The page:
Japanese Stitch Dictionaries
For my birthday, the thoughtful Mr. Knitcircus gifted me this Japanese Stitch Dictionary, and I’ve been poring over every page! This is my second Japanese Stitch Dictionary; the first contains 300 stitches. It’s been one of my most treasured possessions since I got it a couple of years ago.
So what’s the fuss about Japanese Stitch Dictionaries, you may ask. Why get a book in a language you can’t even read? Why are these books sought after by designers even though they’re way more expensive than perfectly good stitch dictionaries like these? It’s true, there are wonderful books out there, starting with Barbara Walker’s Treasuries on up to Melissa Leapman’s recent volume The Knit Stitch Handbook. Well, my knitting friends, I’ll answer all these questions and more!
First, the wonder of Japanese Stitch Dictionaries is that you don’t need to be able to read Japanese to learn how to work the stitches. They include detailed and ingeniously understandable illustrations of every single symbol used in the charts. My first book has them all in their own section at the back, and the new one even more helpfully starts with knit and purl, then groups the whole book so that every section including a new symbol is grouped together so that you can add understanding as you go. The instruction below shows you how to work a lifted stitch.
The charts in Japanese knitting books are the envy of designers everywhere. According to designers I’ve spoken with, whole country has a standardized chart system, so every chart uses the same symbols the same way. How much easier would it be if we could do that?! They have also come up with representations that, by and large, show how the stitch will look when finished.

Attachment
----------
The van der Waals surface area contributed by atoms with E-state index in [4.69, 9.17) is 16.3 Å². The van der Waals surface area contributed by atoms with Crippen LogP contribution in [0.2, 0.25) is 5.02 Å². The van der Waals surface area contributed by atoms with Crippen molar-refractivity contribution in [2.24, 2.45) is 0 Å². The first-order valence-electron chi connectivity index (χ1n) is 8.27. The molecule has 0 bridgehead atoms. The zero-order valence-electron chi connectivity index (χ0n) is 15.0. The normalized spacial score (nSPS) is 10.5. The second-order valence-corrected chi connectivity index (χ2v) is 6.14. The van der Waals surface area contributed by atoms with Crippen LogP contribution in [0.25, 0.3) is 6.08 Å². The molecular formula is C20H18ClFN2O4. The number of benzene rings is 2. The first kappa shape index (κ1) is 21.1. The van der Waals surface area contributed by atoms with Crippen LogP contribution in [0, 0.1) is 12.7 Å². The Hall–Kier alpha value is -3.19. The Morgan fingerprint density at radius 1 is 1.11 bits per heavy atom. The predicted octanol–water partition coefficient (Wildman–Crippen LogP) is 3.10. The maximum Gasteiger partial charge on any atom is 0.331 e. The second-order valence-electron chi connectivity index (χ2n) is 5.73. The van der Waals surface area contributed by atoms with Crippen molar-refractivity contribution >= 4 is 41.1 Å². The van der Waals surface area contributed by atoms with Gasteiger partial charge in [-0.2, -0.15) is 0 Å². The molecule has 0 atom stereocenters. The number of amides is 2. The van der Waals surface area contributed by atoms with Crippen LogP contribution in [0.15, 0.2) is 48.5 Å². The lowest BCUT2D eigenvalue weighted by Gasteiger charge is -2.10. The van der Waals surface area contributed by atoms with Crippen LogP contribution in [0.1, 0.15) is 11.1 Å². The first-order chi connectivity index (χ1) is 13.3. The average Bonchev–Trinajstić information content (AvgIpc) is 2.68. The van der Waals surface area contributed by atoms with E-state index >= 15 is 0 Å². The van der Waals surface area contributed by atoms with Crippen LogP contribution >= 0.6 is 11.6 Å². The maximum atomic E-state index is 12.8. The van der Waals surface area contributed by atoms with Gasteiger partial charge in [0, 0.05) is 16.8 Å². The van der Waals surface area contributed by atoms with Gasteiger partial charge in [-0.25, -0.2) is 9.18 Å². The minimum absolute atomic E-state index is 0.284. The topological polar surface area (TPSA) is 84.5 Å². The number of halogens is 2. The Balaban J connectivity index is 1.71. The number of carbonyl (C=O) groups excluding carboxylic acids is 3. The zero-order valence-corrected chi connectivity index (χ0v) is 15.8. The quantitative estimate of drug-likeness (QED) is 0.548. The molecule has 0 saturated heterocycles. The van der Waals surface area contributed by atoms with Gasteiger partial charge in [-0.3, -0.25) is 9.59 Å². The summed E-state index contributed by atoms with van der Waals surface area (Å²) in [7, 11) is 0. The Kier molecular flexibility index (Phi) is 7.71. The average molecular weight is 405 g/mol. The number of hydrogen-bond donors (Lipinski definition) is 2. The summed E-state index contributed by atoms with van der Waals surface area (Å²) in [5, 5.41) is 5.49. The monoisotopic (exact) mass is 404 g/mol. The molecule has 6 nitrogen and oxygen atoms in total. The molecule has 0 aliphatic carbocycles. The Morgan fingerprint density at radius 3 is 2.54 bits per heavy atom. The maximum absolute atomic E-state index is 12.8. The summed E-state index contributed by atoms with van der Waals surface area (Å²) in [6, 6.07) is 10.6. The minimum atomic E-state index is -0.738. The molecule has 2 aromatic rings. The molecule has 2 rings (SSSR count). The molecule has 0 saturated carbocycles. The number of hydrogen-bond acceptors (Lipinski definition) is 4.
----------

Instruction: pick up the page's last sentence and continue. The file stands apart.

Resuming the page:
One thing I found fascinating about this new book was discovering that the slanted stitches shown above aren’t k2tog and ssk as they normally would be in the US. They indicate that the presence of a decrease causes those stitches to slant in a certain direction, making it much clearer from the chart what your knitted fabric will look like.
You can really see the herringbone pattern this stitch will make!
As a designer and a medium-to-advanced knitter, I love getting inspiration form the stitch patterns. Japanese knitters clearly aren’t afraid to follow charts, do decreases on wrong-side rows or add a number of stitches together to form one repeat (as with the cable stitches above). They’re also much bolder about mixing textures, cables and lace together in one repeat.
They also have pretty creative ideas about wrapping and lifting stitches as shown in the pattern above and do a lot more with adding and subtracting stitches and working from the rows below to add textures than we normally see here.
Here’s a fun combination of lace, cable and texture into one stitch pattern!
Some other fun elements that expand my mind when I read these books is the willingness of Japanese knitters to purl, leading to some very interesting stitches with purled backgrounds, to drop stitches on purpose, and to put patterns next to and even inside of each other to form complex knitted fabrics. If you want to challenge yourself to try, or at least think about, new ways to knit, I definitely recommend one of these stitch dictionaries!
For more stitch dictionaries, check out my search list on Amazon.